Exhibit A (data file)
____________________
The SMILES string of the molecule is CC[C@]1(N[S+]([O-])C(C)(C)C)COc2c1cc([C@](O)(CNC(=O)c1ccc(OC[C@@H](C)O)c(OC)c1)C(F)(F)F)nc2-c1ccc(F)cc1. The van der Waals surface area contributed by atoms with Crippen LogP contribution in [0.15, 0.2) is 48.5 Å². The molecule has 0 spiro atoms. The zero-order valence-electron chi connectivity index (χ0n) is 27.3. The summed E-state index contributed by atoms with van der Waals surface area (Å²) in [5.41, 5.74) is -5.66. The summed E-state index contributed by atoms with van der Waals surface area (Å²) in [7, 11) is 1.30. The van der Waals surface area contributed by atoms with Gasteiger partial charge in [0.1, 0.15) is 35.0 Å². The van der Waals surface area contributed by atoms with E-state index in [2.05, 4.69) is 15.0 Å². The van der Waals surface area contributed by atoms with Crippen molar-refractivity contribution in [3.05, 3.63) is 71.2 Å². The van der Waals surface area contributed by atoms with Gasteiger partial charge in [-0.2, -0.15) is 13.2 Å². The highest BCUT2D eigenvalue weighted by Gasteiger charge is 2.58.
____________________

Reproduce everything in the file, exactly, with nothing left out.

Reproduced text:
The SMILES string of the molecule is CC[C@]1(N[S+]([O-])C(C)(C)C)COc2c1cc([C@](O)(CNC(=O)c1ccc(OC[C@@H](C)O)c(OC)c1)C(F)(F)F)nc2-c1ccc(F)cc1. The van der Waals surface area contributed by atoms with Crippen LogP contribution in [0.15, 0.2) is 48.5 Å². The molecule has 0 spiro atoms. The zero-order valence-electron chi connectivity index (χ0n) is 27.3. The summed E-state index contributed by atoms with van der Waals surface area (Å²) in [5.41, 5.74) is -5.66. The summed E-state index contributed by atoms with van der Waals surface area (Å²) in [7, 11) is 1.30. The van der Waals surface area contributed by atoms with Gasteiger partial charge in [0.1, 0.15) is 35.0 Å². The van der Waals surface area contributed by atoms with E-state index in [2.05, 4.69) is 15.0 Å². The van der Waals surface area contributed by atoms with Crippen molar-refractivity contribution in [3.05, 3.63) is 71.2 Å². The van der Waals surface area contributed by atoms with Gasteiger partial charge in [-0.2, -0.15) is 13.2 Å². The highest BCUT2D eigenvalue weighted by Gasteiger charge is 2.58.